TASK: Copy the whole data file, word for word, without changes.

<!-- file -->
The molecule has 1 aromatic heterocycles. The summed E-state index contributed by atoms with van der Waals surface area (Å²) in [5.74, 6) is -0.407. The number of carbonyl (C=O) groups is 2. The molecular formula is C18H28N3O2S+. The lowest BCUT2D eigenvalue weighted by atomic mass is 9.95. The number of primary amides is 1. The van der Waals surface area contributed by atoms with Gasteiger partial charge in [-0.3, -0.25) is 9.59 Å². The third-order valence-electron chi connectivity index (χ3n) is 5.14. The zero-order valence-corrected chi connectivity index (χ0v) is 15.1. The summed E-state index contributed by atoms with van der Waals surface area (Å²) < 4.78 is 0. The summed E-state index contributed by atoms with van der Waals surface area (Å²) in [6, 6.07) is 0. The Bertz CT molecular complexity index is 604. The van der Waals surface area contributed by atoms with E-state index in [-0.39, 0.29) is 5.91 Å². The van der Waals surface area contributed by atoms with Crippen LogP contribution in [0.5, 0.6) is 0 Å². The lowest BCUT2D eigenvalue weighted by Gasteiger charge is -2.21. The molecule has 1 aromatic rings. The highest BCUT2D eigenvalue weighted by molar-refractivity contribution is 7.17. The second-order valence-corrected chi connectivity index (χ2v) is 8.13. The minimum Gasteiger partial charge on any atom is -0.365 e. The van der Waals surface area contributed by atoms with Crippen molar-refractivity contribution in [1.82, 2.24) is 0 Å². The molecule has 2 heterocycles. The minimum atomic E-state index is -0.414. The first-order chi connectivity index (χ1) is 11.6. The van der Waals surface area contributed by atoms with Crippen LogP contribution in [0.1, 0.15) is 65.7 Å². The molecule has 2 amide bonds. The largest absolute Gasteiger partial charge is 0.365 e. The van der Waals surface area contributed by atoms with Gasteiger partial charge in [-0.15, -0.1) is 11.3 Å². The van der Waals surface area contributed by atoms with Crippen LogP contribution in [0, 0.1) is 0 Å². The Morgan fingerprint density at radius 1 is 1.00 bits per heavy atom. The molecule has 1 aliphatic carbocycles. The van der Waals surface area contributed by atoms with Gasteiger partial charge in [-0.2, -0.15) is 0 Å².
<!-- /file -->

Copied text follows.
The molecule has 1 aromatic heterocycles. The summed E-state index contributed by atoms with van der Waals surface area (Å²) in [5.74, 6) is -0.407. The number of carbonyl (C=O) groups is 2. The molecular formula is C18H28N3O2S+. The lowest BCUT2D eigenvalue weighted by atomic mass is 9.95. The number of primary amides is 1. The van der Waals surface area contributed by atoms with Gasteiger partial charge in [-0.3, -0.25) is 9.59 Å². The third-order valence-electron chi connectivity index (χ3n) is 5.14. The zero-order valence-corrected chi connectivity index (χ0v) is 15.1. The summed E-state index contributed by atoms with van der Waals surface area (Å²) < 4.78 is 0. The summed E-state index contributed by atoms with van der Waals surface area (Å²) in [6, 6.07) is 0. The Bertz CT molecular complexity index is 604. The van der Waals surface area contributed by atoms with E-state index in [-0.39, 0.29) is 5.91 Å². The van der Waals surface area contributed by atoms with Crippen LogP contribution in [0.5, 0.6) is 0 Å². The lowest BCUT2D eigenvalue weighted by Gasteiger charge is -2.21. The molecule has 1 aromatic rings. The highest BCUT2D eigenvalue weighted by molar-refractivity contribution is 7.17. The second-order valence-corrected chi connectivity index (χ2v) is 8.13. The minimum Gasteiger partial charge on any atom is -0.365 e. The van der Waals surface area contributed by atoms with Crippen molar-refractivity contribution in [1.82, 2.24) is 0 Å². The molecule has 2 heterocycles. The minimum atomic E-state index is -0.414. The first-order chi connectivity index (χ1) is 11.6. The van der Waals surface area contributed by atoms with Crippen LogP contribution in [0.1, 0.15) is 65.7 Å². The molecule has 2 amide bonds. The largest absolute Gasteiger partial charge is 0.365 e. The van der Waals surface area contributed by atoms with Gasteiger partial charge in [-0.15, -0.1) is 11.3 Å². The van der Waals surface area contributed by atoms with Crippen LogP contribution in [0, 0.1) is 0 Å². The Morgan fingerprint density at radius 1 is 1.00 bits per heavy atom. The molecule has 1 aliphatic carbocycles. The van der Waals surface area contributed by atoms with Gasteiger partial charge in [-0.2, -0.15) is 0 Å².